The National Center for Education Statistics’ Integrated Postsecondary Education Data System shows the community college graduation rate in Michigan is 15-20 percent.
Mike Hansen, the president of the Michigan Community College Association, admits that seems shockingly low.
But he stressed that covers only first-time, full-time students who are seeking a degree. It does not include part-time students or full-time students who might be planning on transferring to a four-year school.
It also only covers students who complete their associate’s degree in three years.
Hansen said many students take much longer than that to get a degree, but they still get a degree. However, Obama’s plan would only cover the first two years of their community college enrollment.
He admitted retaining students is a challenge. Part-time students or students who just want to pick up a couple of courses typically will “stop out,” meaning they will take classes for a semester, skip the next semester and return the following semester.
Hansen said that is because most people don’t even enter community college with an expectation of graduation.
Ironically, Obama chose a school with one of the lower graduation rates, Macomb Community College, for his September speech.
The U.S. Department of Education data compiled by collegemeasures.org shows Macomb Community College’s “success rate,” according to federally reported three-year graduation rate plus transfer rates, is only 43 percent.
But that is still better than the 37.6 percent national graduation plus transfer rate for two-year public community colleges, again as compiled by collegemeasure.org.
Private community colleges do much better with a graduation plus transfer rate of nearly 57 percent.
That compares to 57.4 percent for public four-year schools and 65.3 percent for private, not for profit, four-year colleges and universities.
What’s the problem? Maybe the instructors aren’t good enough. Maybe they are even scaring the kids away.
As Jay Mathews pointed out in a recent Washington Post column, education scholar Rebecca D. Cox, who spent five years studying community colleges, concluded that bad professors should shoulder much of the responsibility for students who fail to graduate.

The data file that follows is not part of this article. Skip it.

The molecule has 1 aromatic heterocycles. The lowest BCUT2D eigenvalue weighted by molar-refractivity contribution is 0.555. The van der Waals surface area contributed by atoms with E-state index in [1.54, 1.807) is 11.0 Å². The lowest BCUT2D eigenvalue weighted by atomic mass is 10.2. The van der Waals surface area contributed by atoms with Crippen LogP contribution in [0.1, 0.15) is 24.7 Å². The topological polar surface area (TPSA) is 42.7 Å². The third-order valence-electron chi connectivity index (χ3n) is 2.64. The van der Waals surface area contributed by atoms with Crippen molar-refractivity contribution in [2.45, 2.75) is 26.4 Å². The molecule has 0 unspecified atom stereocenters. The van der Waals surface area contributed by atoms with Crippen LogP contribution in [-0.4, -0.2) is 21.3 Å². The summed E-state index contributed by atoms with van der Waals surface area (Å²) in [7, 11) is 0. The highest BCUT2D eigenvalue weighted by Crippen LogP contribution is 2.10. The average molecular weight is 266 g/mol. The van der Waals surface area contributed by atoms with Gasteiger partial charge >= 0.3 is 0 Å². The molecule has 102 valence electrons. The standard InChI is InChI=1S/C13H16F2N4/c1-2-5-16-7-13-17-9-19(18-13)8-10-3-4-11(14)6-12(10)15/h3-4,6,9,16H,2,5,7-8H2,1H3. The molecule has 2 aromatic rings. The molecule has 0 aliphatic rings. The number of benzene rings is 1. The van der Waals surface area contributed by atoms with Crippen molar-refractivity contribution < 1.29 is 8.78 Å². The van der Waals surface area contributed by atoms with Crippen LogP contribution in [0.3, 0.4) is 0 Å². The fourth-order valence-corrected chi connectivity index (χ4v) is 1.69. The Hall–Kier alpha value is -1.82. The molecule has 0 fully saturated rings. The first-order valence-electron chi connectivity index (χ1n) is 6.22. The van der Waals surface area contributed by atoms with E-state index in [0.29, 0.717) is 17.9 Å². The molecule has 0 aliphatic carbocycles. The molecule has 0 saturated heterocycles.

Cox concluded community college professors, puffed up with their own importance, were actually scaring first-year students so badly by telling them how tough their courses would be that students unprepared for the experience were afraid to ask them for any help.
One of the students complained to Cox that she just couldn’t understand what her instructor was talking about.
“It’s really tough for me because I’ve never done it before, and she sort of goes through it in class, but she doesn’t really give examples of how to write it, like, she says, ‘Discuss this, discuss this,’ but she doesn’t give an example of how to write it out.”
The Cato Institute’s Neal McCluskey pointed out another problem with the idea of free community college for even the better high school graduates: most of the job categories where the U.S. Labor Department expects to see the greatest employment growth don’t require even a two-year degree.
“Of the 30 occupations that the U.S. Department of Labor projects to see the greatest total growth by 2022, only 10 typically need some sort of postsecondary education, and several of those require less than an associate’s degree,” McCluskey wrote. “Most of the new jobs will require a high school diploma or less.”
McCluskey also warned most of the students who would hop on the free train to community college could better spend their time elsewhere.
He said Obama’s free tuition program would only encourage “people to spend two years in community college fully on the taxpayer dime while they dabble in things they may or may not want to do — as they maintain a pretty low 2.5 GPA.”
However, Mike Hansen believes Obama’s call for free community college tuition could have an impact, if he manages to win approval for the program from a Republican-controlled Congress.
“I think it would be a huge first step.”